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If you are thinking about a 'professional' business succession plan - think 'Bacon & Eggs'!

All good things come in 3's and there are only 3 types of business exit (unless you are planning on 'going bust' or giving the business away). Those 3 types of exit are - GOING PUBLIC (possible but unlikely) - BUSINESS SALE (easy to plan to maximize business value) and BUSINESS SUCCESSION.

BUSINESS SUCCESSION is going to be our focus today - and of the 3 types of business exit it is easily the most 'idiosyncratic' (and hardest to plan for). That is partly because there are (very broadly) 3 different types of business succession:

- Planning for a family business succession.

- Planning for a mix of family & management business succession.

- Planning for a 'professional' business ('partnership type') succession.

Of the above - its the latter - the 'professional' business ('partnership type') succession where I am going to concentrate my blog today. This is more 'standard' in approach - and it can be structured like a series of 'mini internal sales' - and therefore becomes easy to plan for. I usually call this a 'rolling partnership succession plan'.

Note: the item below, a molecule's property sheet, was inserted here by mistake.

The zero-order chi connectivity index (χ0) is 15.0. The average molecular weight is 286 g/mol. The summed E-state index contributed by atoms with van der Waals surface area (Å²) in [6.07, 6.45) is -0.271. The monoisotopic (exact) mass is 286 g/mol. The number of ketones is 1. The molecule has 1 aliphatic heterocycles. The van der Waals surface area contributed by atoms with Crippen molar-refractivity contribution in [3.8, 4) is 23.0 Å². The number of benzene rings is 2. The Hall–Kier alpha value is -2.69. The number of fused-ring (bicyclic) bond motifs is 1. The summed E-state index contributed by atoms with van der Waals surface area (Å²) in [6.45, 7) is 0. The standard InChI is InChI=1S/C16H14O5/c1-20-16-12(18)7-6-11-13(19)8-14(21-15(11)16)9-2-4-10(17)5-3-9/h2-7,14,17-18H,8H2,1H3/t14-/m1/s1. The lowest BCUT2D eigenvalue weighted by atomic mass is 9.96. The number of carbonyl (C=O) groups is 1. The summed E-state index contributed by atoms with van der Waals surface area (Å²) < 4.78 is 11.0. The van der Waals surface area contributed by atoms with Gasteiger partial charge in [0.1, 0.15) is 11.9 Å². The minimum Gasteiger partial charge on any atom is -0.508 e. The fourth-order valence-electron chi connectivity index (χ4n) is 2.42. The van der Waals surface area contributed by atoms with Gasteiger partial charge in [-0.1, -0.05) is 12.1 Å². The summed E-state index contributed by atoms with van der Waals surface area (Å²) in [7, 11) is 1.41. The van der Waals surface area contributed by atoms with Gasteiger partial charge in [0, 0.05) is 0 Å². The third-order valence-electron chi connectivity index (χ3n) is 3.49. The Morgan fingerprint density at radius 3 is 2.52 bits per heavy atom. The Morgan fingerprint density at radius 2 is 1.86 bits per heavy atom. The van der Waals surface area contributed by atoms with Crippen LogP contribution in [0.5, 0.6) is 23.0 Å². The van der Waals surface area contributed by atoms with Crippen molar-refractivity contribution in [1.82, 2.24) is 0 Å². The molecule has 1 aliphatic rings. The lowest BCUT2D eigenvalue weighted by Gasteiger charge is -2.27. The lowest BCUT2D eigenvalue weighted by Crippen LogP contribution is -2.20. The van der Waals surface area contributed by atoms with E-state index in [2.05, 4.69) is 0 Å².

I would normally start by taking the senior partners through a thought process, and asking them some key questions - like:

- 'Have the (senior) partners ever given any thought to their ultimate destination' (and do they all want the same thing)?

- 'What is their current and ultimate target business value' (and is everybody in agreement)? 

- 'What is their target timeline' (and will it be different timing for different partners)? 

Often the above questions will not have been discussed openly within the partnership. Also, another key question is 'how do the partners get rewarded today'? Do they just participate in a general profit sharing arrangement - or do they run it more like a 'proper business' and separate out different elements of remuneration ('proper businesses' normally use different words like 'salary', 'bonus', 'dividend', 'interest', 'rent' - rather than just 'profit share'). Where professional partnerships only recognize 'profit shares' then I always think they must enjoy 'playing golf with only 1 club in the bag'!

Having worked through the above questions, the next step is often a conceptually difficult one for 'older' partners to come to terms with. They need to change their perspective from 'whats in it for me' towards how can we make this a 'win-win' for all of us (both 'older partners' and the 'younger partners' of the future).The 'older partners'  need to start to think about 'balancing the scales' if a 'rolling succession plan' is going to work effectively.